Schwarz’s fictionalized biography of Bonnie Parker, who, with Clyde Barrow, gained notoriety as part of a wave of Depression-era outlaws, will divide readers along generational lines.
For those too young to remember the 1967 movie Bonnie and Clyde, this play-by-play account of the couple’s far-from-successful criminal career offers a grim introduction to a gang of characters hopelessly downtrodden, psychopathic, or sometimes both. Readers who came of age around the time of the iconic film—a mix of comedy, graphic violence, and visual romanticism that made outlaws into larger-than-life romantic figures—will see Warren Beatty and Faye Dunaway on every page (as when Bonnie notices Clyde’s dimple for the first time) and will wonder at the necessity of this ploddingly detailed, all-too-earthbound retelling. But the novel’s opening offers even those who remember the movie a fresh, touching view of Bonnie before Clyde—the bright, sensitive child more plucky than headstrong evolving into a young woman still innocent but with “big dreams, no patience.” Briefly married at 16, Bonnie is waitressing in Dallas, Texas, when she meets Clyde, whose courtship is charming and conventional in its first weeks until he’s arrested while sleeping on her (always devoted) mother’s couch. Sent to jail in March 1930, Clyde convinces Bonnie to help him escape. Recaptured, he’s sent to a harsher prison. When he’s released two years later, they hit the road, living off Clyde’s robberies, which often go wrong and sometimes end in someone’s death. They’re joined in their dreary capers by a few hardened criminals but mostly by boys like W.D., riding along for the excitement until implicated too deeply to easily leave. By 1934, Bonnie is destitute, in constant pain from a car accident, drinking and popping pills. Still committed to deluded loser Clyde, she continues writing romantic poetry although her own romantic illusions evaporated long ago.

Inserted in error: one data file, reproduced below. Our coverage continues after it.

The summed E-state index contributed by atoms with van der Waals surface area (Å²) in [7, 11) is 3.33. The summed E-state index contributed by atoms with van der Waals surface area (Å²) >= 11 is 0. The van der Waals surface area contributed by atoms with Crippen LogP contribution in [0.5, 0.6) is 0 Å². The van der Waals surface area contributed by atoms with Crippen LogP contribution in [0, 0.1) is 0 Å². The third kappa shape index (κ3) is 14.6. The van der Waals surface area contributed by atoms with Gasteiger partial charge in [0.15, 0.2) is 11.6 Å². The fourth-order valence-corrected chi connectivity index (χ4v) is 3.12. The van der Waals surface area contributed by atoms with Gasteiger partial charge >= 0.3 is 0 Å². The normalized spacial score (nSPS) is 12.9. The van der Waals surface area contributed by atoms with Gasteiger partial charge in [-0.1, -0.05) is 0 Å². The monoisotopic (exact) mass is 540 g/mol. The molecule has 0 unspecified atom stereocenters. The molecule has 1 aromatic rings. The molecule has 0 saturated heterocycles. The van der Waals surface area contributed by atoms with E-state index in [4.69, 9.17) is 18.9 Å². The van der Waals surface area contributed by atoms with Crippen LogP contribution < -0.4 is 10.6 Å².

So many cars and guns, so many screw-ups, so many dead bodies—they all blur together after a while.